Build Your Own RAID Storage Server with Linux - Page 2

By Carla Schroder | Posted Feb 19, 2008
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Software RAID vs. Hardware RAID Smackdown

Ever since the vi vs. Emacs wars died of boredom it's been difficult to find good flamefests. Even software RAID vs. hardware RAID has become mundane. But it's worth reviewing the merits of each, because this isn't a case of one being clearly superior over the other, but deciding which one meets your needs best.

I wouldn't even bother with a PATA RAID controller; they're more trouble than help. SATA is where it's at these days. First the advantages of a good-quality SATA hardware controller:

  • Offloads all the processing from the CPU
  • Add more disks than your motherboard allows
  • No booting drama

The two disadvantages of good RAID controllers are cost and inflexibility. 3Ware controllers are first-rate, but not cheap. Hardware controllers are picky about what hard disks you can use, and the entire disk must belong to the array, unlike Linux software RAID which lets you select individual disk partitions. Recovery from a controller failure means you need the exactly correct new controller. Some admins think that using a hardware controller is riskier because it adds a point of failure.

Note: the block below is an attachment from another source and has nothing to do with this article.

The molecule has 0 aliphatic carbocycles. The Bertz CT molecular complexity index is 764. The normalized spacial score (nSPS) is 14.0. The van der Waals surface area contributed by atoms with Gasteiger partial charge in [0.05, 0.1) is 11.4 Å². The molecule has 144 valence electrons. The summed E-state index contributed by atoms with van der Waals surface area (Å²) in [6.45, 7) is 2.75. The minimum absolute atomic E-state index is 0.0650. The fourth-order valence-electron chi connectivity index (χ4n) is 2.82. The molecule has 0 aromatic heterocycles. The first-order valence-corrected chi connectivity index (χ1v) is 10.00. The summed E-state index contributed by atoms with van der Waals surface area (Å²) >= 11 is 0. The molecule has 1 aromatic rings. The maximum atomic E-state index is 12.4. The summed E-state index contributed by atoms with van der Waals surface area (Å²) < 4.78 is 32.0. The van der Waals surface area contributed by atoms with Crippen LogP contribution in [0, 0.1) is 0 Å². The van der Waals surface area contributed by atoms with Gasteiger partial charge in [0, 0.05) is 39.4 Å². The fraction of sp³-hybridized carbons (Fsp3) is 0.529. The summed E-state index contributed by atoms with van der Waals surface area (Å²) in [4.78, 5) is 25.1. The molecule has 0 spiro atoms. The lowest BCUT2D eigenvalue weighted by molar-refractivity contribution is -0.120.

Poor-quality hardware RAID controllers are legion. Those onboard RAID controllers and low-end PCI controllers aren't really hardware controllers at all; they do all their work in (usually crappy) software.

Linux software RAID has these advantages:

  • Cost- free!- and these days CPU cycles cost a lot less than good hardware RAID controllers
  • Very flexible; mix-and-match PATA and SATA, individual partitions
  • More recovery options: any Linux PC can rebuild an array

If I were running a super-important mission-critical server that had to be up all the time and no excuses, I'd use SCSI drives and controllers. For everything else, Linux RAID + SATA + LVM. Why do we want LVM? So we can resize our storage volumes painlessly. Come back next week to commence construction.

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